The variable inductance element 600 also includes such advantages of the above mentioned first to fourth embodiments as manufacturing by utilizing ordinary semiconductor manufacturing technology, in which case down-sizing and mass production are enabled, and others.

OTHER EMBODIMENTS

Following are descriptions of variable inductance elements related to other embodiments of this invention with reference to the attached drawings.

FIG. 19 is a plan view of a variable inductance element according to a seventh embodiment of this invention. FIG. 20 is an enlarged segmentary plan view near the switches of the variable inductance element indicated in FIG. 19.

As indicated in the figures, the variable inductance element 700 comprises two circular inductor conductors 110 and 112 having essentially one turn circular shapes, and two switches 122 and 130 for connecting and separating these.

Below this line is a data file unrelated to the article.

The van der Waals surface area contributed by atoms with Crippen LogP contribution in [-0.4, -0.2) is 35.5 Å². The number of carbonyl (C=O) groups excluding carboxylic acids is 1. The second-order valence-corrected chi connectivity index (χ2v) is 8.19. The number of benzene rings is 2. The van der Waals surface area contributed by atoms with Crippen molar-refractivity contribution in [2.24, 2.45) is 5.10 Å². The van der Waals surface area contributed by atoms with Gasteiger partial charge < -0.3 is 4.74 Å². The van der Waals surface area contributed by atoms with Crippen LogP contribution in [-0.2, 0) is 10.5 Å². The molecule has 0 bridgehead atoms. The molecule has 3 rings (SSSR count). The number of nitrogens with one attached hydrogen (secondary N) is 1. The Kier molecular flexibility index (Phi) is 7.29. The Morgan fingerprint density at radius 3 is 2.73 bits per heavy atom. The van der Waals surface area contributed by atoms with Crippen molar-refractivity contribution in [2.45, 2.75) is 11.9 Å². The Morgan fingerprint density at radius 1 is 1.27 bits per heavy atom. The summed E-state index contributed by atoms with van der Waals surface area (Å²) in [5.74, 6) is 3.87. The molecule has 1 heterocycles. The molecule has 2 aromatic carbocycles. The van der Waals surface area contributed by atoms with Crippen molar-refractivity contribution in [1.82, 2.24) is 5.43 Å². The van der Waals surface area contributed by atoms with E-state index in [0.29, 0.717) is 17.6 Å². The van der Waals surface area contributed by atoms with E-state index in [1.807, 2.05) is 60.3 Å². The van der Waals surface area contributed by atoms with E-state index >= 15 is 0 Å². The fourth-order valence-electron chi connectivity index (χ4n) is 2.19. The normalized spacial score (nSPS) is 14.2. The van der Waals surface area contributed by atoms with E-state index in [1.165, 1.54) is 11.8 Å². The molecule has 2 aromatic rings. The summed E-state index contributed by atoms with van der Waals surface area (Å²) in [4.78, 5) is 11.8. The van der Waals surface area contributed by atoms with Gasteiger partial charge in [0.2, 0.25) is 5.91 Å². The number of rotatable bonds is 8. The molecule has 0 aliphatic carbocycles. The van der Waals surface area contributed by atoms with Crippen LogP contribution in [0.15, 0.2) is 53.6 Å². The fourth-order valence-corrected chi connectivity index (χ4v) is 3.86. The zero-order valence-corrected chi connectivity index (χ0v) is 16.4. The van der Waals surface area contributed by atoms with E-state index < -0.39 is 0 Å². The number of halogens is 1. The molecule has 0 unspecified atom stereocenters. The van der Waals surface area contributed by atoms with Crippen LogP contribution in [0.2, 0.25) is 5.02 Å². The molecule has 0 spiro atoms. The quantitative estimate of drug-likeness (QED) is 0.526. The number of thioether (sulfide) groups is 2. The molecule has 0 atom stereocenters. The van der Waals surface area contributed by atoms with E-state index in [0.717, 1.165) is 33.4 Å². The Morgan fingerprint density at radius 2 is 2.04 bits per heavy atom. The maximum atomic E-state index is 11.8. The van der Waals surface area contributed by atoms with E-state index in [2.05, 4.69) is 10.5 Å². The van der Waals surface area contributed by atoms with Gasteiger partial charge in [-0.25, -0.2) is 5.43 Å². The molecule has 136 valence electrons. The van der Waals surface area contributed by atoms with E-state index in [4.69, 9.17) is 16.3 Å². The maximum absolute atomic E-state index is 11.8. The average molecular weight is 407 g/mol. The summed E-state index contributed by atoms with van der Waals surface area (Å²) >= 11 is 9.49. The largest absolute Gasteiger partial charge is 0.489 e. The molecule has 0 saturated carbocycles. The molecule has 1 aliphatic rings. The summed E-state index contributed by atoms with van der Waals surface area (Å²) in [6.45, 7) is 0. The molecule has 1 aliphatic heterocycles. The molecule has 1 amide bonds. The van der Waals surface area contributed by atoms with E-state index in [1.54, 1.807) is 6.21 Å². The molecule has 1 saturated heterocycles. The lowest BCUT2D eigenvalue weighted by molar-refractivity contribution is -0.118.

One end of the circular inductor conductor 110 comprises an input/output terminal 114 having a wide shape, and the other end is connected via switch 122 to circular inductor conductor 112, while a portion is branched toward an input/output terminal 118. Also, one end of the circular inductor conductor 112 comprises an input/output terminal 120 having a wide shape, and the other end is connected via the above mentioned switch 122 to the circular inductor conductor 110 and also via switch 130 to an input/output terminal 116.

Switch 122 is for connecting the two circular inductor conductors 110 and 112. The switch 122 comprises a T-shaped gate electrode 124 formed on the surface of the insulation layer 40 and two diffusion regions 126 and 128 formed near the surface of the n-Si substrate 42 so as to overlap portions of the gate electrode 124. When a predetermined negative voltage is applied to the gate electrode 124, the switch 122 is set to the on state.

Switch 130 is for connecting one end of the circular inductor conductor 112 and the input/output terminal 116. The switch 130 comprises a T-shaped gate electrode 132 formed on the surface of the insulation layer 40 and two diffusion regions 134 and 136 formed near the surface of the n-Si substrate 42 so as to overlap portions of the gate electrode 132. When a predetermined negative voltage is applied to the gate electrode 132, the switch 130 is set to the on state.